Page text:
After the shocking announcement that Donald Trump had followed through on his threat to fire FBI Director James Comey, Senate Minority Leader Chuck Schumer called it what is certainly appears to be: a cover-up.
The White House shocked the nation Tuesday night with the announcement that Donald Trump had fired FBI Director James Comey. But the announcement is only the beginning.
The supposed justification for the firing — that Comey mishandled the bureau's investigation of Hillary Clinton's emails by publicly trashing her — is not ringing true with anyone, least of all Democrats in Congress.
Senate Minority Leader Chuck Schumer gave a powerful condemnation of the White House's action:
SCHUMER: The first question the administration has to answer is, "Why now?" If the administration had objections to the way Director Comey handled the Clinton investigation, they had those objections the minute the president got into office. But they didn’t fire him then. Why did it happen today?
We know the House is investigating Russian interference in our elections that benefited the Trump campaign. We know the Senate is investigating. We know the FBI has been looking into whether the Trump campaign colluded with the Russians, a very serious offense.
Were these investigations getting too close to home for the president?
It is troubling that Attorney General Sessions, who had recused himself from the Russian investigation, played a role in firing the man leading it. So what happens now? Deputy Attorney General Rosenstein sat in the Judiciary Committee and promised to appoint a special prosecutor at the appropriate time. That time is right now.
The American people’s trust in our criminal justice system is in Rosenstein’s hands. Mr. Rosenstein, America depends on you to restore faith in our criminal justice system, which is going to be badly shattered after the administration’s actions today.
This is part of a deeply troubling pattern from the Trump administration: They fired Sally Yates, they fired Preet Bharara, and now they fired Director Comey, the very man leading the investigation. This does not seem to be a coincidence.
This investigation must be run as far away as possible from this White House, and as far away as possible from anyone that President Trump has appointed. Given the way the president fired Director Comey, any person who he appoints to lead the Russia investigation will be concerned that he or she will meet the seem fate as Director Comey, if they run afoul of the administration.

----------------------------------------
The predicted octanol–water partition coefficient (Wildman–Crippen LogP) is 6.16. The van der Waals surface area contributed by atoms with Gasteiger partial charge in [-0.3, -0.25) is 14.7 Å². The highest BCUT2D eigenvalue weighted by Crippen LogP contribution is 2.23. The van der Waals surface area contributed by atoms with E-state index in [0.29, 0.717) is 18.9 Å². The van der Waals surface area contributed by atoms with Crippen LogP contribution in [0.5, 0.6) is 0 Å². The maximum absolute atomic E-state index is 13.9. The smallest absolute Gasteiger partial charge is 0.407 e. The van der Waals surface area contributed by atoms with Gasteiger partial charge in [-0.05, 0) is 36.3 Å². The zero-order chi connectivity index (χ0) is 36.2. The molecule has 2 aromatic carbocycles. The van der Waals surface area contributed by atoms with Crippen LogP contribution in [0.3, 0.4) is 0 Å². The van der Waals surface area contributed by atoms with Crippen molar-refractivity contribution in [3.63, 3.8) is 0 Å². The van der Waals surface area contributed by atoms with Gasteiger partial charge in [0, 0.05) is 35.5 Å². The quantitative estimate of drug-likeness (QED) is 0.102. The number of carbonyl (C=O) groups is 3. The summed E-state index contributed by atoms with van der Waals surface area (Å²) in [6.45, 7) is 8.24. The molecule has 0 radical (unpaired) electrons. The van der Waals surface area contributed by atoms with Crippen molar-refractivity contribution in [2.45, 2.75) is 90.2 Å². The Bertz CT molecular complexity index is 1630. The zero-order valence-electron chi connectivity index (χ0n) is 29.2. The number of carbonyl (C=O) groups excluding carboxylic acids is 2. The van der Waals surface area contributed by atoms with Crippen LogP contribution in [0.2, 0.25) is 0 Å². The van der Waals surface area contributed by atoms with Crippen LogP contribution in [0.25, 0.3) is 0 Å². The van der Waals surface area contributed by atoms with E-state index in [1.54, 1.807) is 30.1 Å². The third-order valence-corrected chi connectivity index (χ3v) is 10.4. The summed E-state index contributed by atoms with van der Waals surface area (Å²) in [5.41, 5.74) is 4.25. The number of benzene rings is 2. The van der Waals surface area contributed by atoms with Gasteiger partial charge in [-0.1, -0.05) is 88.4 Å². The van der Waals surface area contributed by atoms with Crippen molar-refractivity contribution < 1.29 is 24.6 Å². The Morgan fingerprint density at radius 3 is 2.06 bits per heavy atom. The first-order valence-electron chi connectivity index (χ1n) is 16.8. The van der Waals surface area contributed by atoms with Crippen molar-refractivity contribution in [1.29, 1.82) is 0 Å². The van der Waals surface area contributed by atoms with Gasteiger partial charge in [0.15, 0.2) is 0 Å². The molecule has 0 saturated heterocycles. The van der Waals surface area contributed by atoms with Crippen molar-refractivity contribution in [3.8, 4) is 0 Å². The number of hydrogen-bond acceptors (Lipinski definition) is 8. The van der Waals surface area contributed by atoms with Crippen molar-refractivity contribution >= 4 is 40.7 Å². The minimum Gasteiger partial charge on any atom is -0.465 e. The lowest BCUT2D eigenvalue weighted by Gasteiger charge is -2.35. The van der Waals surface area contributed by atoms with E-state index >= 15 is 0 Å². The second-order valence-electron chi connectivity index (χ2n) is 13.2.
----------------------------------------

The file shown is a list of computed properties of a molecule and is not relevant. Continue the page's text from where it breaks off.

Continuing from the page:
The American people need to have faith that an investigation as serious as this one is being conducted impartially, without a shred of bias. The only way the American people can have faith in this investigation is for it to be led by a fearless, independent, special prosecutor.
If Deputy Attorney General Rosenstein does not appoint an independent special prosecutor, every American will rightly suspect that the decision to fire Director Comey was part of a cover up.
As Schumer noted, the Trump administration was well aware of Comey's handling of the Clinton investigation "the minute the president got into office." In fact, during the campaign, Trump was singing a very different tune about Comey and his publicizing of the FBI's review of Clinton's emails immediately before the election.
In October, Trump praised Comey for "having guts." In fact, he repeatedly and gleefully talked about Comey and the FBI's investigation. In January, after Trump took office, Trump lauded Comey in the Oval Office and gave him a hug and a handshake.
It is quite difficult to believe Trump now thinks those actions he had praised so many times justify firing Comey.
Schumer is hardly the only Democrat sounding the alarms for an immediate independent investigation into not only Trump's campaign and potential collusion with Russia, but with the administration's moves Tuesday night that suggest the White House is engaged in a cover-up.
New Mexico Sen. Martin Heinrich, a member of the Senate Intelligence Committee, called the firing "a direct attack on the integrity and independence of the FBI," comparing it to President Nixon's infamous Saturday Night Massacre.
Pennsylvania Sen. Bob Casey also described it as "Nixonian" and said that deputy Attorney General Rod Rosenstein "must immediately appoint a special prosecutor to continue the Trump/Russia investigation."
Likewise, Connecticut Sen. Richard Blumenthal, who said this moment should erase "any doubt about an independent special prosecutor."
New York Sen. Kirsten Gillibrand tweeted, "Trump is throwing our democracy into chaos by trying to shut down an investigation."
The Democrats calling for an independent investigation are absolutely right, of course. Unfortunately, their colleagues across the aisle appear to be putting party over country. Sens. Lindsey Graham and Roy Blunt have expressed their support of Comey's firing, despite growing questions about why Comey was fired now for reasons of which the Trump administration was well aware in January.
According to New York Times reporter Michael S. Schmidt, the White House had been working with Attorney General Jeff Sessions since "at least last week" to find an acceptable reason to fire Comey.
It could not be clearer that the Trump administration is engaging in highly suspicious behavior. The reasons for that behavior are as yet unknown. But the need for an independent investigation has never been more urgent.